After the initial bout of pneumonia was over, they did a followup CT Scan, and they found dark spots on both his lungs. He learned of this on Christmas Eve, and seemed very down and depressed. He continued to sound and look weak, and he barely said two words to anyone. Naturally we were all very concerned.

After the new year, they adjusted his medication, added anti-fungal medication, and ordered a biopsy and additional cultures to test for a wide range of possible infections. We anxiously waited for the results to come back. The biopsy results were supposed to come back in about a week, and the cultures would take about 3 weeks. Luckily, the biopsy came back clean, with no signs of cancer. That was a huge relief, but the doctors still weren’t sure what the spots on his lungs were. They ordered a P.E.T. scan, which took place on February 6th. The results of cultures and P.E.T. scan results came back the following day.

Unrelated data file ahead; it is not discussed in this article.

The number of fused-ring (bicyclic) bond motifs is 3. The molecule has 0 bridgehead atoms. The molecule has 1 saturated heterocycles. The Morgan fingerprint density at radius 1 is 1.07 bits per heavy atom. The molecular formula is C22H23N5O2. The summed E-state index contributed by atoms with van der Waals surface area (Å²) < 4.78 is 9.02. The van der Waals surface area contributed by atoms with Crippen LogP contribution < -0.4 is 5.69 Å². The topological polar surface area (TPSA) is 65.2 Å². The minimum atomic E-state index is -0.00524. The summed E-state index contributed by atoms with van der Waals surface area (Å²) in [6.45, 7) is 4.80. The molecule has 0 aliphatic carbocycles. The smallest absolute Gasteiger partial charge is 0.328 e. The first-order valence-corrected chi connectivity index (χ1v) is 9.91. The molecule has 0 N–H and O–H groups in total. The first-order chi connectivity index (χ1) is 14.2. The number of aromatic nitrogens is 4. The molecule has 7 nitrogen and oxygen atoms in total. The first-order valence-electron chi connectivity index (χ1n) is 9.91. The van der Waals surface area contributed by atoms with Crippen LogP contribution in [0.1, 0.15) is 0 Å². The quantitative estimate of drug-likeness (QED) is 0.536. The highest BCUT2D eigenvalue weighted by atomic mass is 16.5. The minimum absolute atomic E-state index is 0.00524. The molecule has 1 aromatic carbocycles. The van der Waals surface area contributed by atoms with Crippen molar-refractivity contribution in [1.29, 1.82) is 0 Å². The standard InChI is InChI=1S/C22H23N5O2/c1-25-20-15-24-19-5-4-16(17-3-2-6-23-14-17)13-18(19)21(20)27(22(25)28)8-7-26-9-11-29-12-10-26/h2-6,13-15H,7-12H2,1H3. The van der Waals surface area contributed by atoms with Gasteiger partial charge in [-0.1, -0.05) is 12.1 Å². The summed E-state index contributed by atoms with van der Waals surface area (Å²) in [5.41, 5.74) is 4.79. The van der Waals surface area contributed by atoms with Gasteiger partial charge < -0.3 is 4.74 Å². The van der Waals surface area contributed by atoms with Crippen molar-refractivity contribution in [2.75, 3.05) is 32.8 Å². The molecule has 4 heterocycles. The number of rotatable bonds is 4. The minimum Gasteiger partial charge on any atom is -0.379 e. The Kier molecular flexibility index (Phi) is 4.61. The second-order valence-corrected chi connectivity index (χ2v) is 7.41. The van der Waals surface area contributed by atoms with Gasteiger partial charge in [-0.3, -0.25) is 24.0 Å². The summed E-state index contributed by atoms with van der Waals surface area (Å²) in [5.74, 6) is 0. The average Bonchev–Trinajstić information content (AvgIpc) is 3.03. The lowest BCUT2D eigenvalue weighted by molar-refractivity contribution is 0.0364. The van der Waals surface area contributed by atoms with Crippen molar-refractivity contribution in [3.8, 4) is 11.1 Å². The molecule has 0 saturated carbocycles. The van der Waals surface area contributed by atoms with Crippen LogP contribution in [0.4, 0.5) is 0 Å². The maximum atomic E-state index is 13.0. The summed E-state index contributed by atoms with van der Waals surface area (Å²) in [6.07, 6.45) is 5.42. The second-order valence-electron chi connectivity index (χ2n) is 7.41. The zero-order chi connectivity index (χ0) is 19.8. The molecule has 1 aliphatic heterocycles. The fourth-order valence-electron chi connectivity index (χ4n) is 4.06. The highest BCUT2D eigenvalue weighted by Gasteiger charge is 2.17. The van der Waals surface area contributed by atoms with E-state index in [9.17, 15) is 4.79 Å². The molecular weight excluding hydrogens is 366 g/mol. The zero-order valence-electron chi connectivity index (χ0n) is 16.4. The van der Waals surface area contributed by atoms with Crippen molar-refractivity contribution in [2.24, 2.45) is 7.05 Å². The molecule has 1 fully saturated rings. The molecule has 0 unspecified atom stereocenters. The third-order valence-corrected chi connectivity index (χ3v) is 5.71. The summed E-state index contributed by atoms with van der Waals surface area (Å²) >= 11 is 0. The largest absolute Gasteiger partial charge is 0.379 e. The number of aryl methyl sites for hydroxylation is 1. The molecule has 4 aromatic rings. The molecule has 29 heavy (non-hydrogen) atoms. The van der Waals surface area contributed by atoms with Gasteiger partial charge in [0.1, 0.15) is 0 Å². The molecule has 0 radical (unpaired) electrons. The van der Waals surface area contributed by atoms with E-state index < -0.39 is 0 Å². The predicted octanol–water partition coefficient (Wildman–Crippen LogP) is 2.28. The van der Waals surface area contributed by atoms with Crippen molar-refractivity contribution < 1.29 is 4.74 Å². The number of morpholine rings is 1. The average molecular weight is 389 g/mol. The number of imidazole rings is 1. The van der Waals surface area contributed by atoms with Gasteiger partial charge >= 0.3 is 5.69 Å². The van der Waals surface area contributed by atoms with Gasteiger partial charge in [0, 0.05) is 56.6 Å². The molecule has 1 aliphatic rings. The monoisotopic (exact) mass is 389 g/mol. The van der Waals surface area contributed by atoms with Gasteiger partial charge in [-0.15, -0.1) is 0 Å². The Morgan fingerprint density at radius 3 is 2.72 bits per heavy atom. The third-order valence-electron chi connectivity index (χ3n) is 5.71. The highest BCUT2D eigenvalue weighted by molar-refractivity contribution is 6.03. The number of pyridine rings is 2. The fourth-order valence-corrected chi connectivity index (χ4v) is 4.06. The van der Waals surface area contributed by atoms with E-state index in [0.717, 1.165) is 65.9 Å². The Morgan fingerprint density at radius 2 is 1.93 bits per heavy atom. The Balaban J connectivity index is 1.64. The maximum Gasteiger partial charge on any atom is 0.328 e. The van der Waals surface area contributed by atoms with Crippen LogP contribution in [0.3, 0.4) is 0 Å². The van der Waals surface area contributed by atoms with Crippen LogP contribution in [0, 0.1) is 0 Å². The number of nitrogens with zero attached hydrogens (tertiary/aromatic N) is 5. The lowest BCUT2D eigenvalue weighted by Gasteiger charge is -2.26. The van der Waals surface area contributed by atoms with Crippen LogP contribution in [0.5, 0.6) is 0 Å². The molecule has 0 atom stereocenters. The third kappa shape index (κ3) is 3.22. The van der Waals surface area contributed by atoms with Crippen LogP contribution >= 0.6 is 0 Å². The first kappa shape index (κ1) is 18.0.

The doctors determined that he was suffering from Coccidioidomycosis. It is more commonly referred to as Valley Fever or Desert Fever. Essentially it’s a fungal infection of the lungs, that is prevalent in the deserts of the southwestern United States and northern Mexico. My father-in-law travels a lot for his job, and spends a lot of time in Phoenix. So the diagnosis makes sense.

The P.E.T. scan showed that the spots were getting smaller, and they feel that with additional rest and anti-fungal meds, that he will be fine. He has a follow up with the doctors in 2 months to make sure everything clears up.

Needless to say, this was a huge relief to us all. My father in law is a very tough, strong man, so for him to come back early from a hunting trip because he wasn’t feeling well, we knew he must have really felt sick. Things were very tense the past few months, and we are all very thankful that it turned out to be something that is easily treated and curable.